Nesting in a new place
Wildlife enthusiasts are being urged to look for nests made by birds migrating from Africa
WILDLIFE enthusiasts in Thatcham are being urged to keep their eyes open at the Nature Discovery Centre for nests which have been made by birds that have migrated from Africa.
With bodies shorter than a ball-point pen, the first to complete their journeys in March and mid-April were the Sand Martins and the Reed Warblers.
They have now been joined by the larger, silver-winged Common Terns.
All will have come to England to pair up and raise young before travelling back to Africa in the summer.
RSPB project officer, Lynsey MacFarlane said: “We can already see lots of Sand Martins building their nests in the purpose-built artificial bank next to the Centre.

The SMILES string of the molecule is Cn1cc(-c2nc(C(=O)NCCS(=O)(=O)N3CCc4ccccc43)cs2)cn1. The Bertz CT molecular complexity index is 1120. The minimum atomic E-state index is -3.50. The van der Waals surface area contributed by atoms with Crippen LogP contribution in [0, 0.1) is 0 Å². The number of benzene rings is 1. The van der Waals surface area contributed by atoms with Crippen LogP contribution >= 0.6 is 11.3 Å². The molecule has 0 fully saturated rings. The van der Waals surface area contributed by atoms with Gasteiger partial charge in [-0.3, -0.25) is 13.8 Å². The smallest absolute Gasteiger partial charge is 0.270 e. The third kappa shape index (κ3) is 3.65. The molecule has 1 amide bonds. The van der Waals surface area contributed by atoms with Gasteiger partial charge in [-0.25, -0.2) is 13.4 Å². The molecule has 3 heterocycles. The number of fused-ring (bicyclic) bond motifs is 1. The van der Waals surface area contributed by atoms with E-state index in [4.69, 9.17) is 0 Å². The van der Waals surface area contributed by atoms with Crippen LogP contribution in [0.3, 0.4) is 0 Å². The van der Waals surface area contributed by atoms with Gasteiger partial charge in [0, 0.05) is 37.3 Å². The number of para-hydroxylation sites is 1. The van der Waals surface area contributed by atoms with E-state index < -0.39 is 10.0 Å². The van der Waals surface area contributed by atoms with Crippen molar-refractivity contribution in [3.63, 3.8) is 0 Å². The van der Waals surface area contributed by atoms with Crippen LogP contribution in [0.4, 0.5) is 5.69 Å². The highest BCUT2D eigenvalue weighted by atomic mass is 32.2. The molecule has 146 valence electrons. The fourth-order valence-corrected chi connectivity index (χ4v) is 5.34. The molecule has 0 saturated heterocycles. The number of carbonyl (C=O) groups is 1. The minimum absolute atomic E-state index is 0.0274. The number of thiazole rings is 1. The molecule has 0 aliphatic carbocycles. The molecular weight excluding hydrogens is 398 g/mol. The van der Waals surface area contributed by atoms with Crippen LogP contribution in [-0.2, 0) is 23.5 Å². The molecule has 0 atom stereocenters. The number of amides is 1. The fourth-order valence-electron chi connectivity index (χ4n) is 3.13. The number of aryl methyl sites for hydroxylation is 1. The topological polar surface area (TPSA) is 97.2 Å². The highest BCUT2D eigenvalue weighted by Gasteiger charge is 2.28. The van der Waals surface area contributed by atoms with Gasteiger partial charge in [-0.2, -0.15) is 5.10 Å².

"It's incredible to see them working so hard after having just flown all the way from Africa."
Like other birds, Sand Martins are very particular about where they nest. They burrow holes in vertical sandy banks, often near rivers.
Miss MacFarlane added: "Sand Martins are perfectly capable of building their own nests. But their global population is declining, probably due to climate change and other factors causing drought in their African wintering grounds.
"By providing extra suitable nest sites where they can breed and raise their young in spring and summer, we can give them a boost while they face the challenges of the changing environment.
Free date with nature events are being held at the centre from 11am to 4pm most Saturdays and Sundays until the end of September.
For more details call 01635 874 381.